In June, British voters voted to leave the European Union, whose bureaucracy had imposed alien laws and regulations on them for decades. The EU system has frequently been described as having a “democratic deficit,” whereby the governed have little voice in the formulation of government policy. Now, as UK government officials scramble to figure out how to separate their system of law and regulation from the European model that has been grafted onto it, our British friends might well look toward the U.S. for a model of how to proceed – and some pitfalls to avoid.
The bureaucrats in Brussels still believe they are creating a more equitable and harmonized set of rules for all Europeans. If a new law is good for France, surely Lithuania deserves its benefits as well, goes their thinking. They subscribe to a logic of administrative efficiency that calls for a single set of rules for everyone in Europe. Businesses, they say, will benefit from have to comply with only one set of rules that enable them to operate anywhere on the continent. On the surface, that sounds like a pretty good deal.
The argument has been persuasive even to some free market advocates. In a snapshot world that ignores the future, minimizing paperwork is valuable. A single system, even a democratically deficient one, seems better than multiple sets of rules. But that ignores the hazards of concentrating power into too few hands. Predictability can be valuable up to a point, but a competitive system that yields increasingly better outcomes is better still.
My colleague Iain Murray, in a recent study that provides a road map for Brexit, suggests finance as an area in which competing jurisdictions can provide important advantages to both customers and firms. People worried about big banks precipitating another recession should be especially interested. If every financial institution ends up being regulated—and possibly bailed out—the same as last time, there will be no safe harbor if the regulators get their interventions wrong. Only a diversity of approaches—in Frankfurt, London, Singapore, New York, and elsewhere—would be able to truly backstop a disruption to global markets. A major player like the UK seceding from the regulatory structure of the EU actually makes capital markets more stable.
The idea of competing legal systems might seem like a strange new theory, but here’s where the American system provides the best example. For all of the discontents about contemporary politics in the U.S., we do possess certain structural advantages, most notably the decentralized power-sharing of federalism. While many aspects of public policy are dominated by laws passed by Congress that apply nationwide, individual states—and in some cases, even counties and cities—retain considerable authority to set their own rules. Those different sets of rules, for everything from starting a business to paying property taxes to selling alcohol on Sundays, create different legal environments for people to choose from, and put pressure on states and localities to compete for residents and taxpayers.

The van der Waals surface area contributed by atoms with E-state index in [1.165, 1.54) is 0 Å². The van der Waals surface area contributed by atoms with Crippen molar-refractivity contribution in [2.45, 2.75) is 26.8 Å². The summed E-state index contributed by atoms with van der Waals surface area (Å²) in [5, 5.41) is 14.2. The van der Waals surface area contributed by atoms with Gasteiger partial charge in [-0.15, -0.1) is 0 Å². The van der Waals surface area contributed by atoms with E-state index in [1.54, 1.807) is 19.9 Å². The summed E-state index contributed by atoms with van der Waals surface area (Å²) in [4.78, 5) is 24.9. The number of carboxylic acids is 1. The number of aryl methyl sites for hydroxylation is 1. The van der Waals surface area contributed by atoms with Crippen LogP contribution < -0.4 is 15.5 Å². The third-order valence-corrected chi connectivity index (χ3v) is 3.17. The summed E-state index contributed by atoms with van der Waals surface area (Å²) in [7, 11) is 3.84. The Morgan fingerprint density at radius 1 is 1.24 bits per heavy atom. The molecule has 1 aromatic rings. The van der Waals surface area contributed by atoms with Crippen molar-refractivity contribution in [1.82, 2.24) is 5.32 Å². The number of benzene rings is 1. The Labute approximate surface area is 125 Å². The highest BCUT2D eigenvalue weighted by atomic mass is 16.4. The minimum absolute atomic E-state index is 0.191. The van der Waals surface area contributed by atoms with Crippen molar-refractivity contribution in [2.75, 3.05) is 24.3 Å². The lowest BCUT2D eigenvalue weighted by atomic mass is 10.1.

That competitive pressure benefits everyone, and provides a vital steam valve against policies in one place becoming too onerous or unwieldy. Independent-minded Americans have long sought to move to parts of the country with fewer government burdens—whether it was East Coast residents settling in the frontier West or modern tax refugees moving from Massachusetts to New Hampshire. Now, more than ever, people and companies have the ability to move to where they think their prospects for success will be greater. That freedom can be a powerful force for disciplining those who write the rules the rest of us have to live under.
Unfortunately, the American system has at times faced a democratic deficit of its own. That is a threat that competing nations, like competing U.S. states, need to watch out for. George Mason University legal scholar Michael Greve has done an excellent job describing the virtues of competitive federalism and its gradual erosion. In his book, The Upside-Down Constitution, he documents the gradual movement of states away from operating independently to forming cartels that suppress regulatory competition.
It’s a natural impulse for regulators to want to turn off the competitive pressures that keep them on their toes, and to stop other jurisdictions from siphoning away “their” businesses and taxpayers with more attractive rules. In the U.S., states have used legal agreements called compacts to that end, and the original Constitutional requirement that multi-state compacts be approved by Congress and the President has been significantly eroded. In a similar way, groups of countries have used trade negotiations to “harmonize” regulations in ways that have increased burdens on their citizens. Advocates of free markets need to evaluate any such proposals closely.
The Brexit planners in London have a complex and difficult task ahead of them, but not an impossible one. The UK can negotiate an exit from the meddling and high-handed EU bureaucracy and emerge stronger and more prosperous on the other side. By taking the best parts of the U.S. system while eschewing the mission creep that both state and federal officials often engage in, British policy makers will have a valuable set of tools for moving forward.
Originally posted to Forbes.